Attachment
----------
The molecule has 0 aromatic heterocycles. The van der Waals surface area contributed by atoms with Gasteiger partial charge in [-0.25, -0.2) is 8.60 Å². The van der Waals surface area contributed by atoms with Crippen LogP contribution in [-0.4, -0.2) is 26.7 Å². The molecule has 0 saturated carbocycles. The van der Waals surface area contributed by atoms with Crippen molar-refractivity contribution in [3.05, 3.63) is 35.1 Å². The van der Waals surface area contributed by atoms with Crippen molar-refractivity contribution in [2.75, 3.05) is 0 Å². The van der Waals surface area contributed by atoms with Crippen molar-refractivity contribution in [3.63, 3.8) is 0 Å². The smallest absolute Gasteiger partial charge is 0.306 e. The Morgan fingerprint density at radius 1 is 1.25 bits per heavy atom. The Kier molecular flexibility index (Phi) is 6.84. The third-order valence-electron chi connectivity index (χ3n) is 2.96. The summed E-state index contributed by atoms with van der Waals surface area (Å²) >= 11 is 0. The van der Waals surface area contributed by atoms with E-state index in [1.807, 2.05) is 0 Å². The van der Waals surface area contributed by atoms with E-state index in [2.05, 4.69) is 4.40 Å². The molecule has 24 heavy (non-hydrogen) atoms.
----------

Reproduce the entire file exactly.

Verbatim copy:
The molecule has 0 aromatic heterocycles. The van der Waals surface area contributed by atoms with Gasteiger partial charge in [-0.25, -0.2) is 8.60 Å². The van der Waals surface area contributed by atoms with Crippen LogP contribution in [-0.4, -0.2) is 26.7 Å². The molecule has 0 saturated carbocycles. The van der Waals surface area contributed by atoms with Crippen molar-refractivity contribution in [3.05, 3.63) is 35.1 Å². The van der Waals surface area contributed by atoms with Crippen molar-refractivity contribution in [2.75, 3.05) is 0 Å². The van der Waals surface area contributed by atoms with Crippen molar-refractivity contribution in [3.63, 3.8) is 0 Å². The smallest absolute Gasteiger partial charge is 0.306 e. The Morgan fingerprint density at radius 1 is 1.25 bits per heavy atom. The Kier molecular flexibility index (Phi) is 6.84. The third-order valence-electron chi connectivity index (χ3n) is 2.96. The summed E-state index contributed by atoms with van der Waals surface area (Å²) >= 11 is 0. The van der Waals surface area contributed by atoms with E-state index in [1.807, 2.05) is 0 Å². The van der Waals surface area contributed by atoms with E-state index in [2.05, 4.69) is 4.40 Å². The molecule has 24 heavy (non-hydrogen) atoms.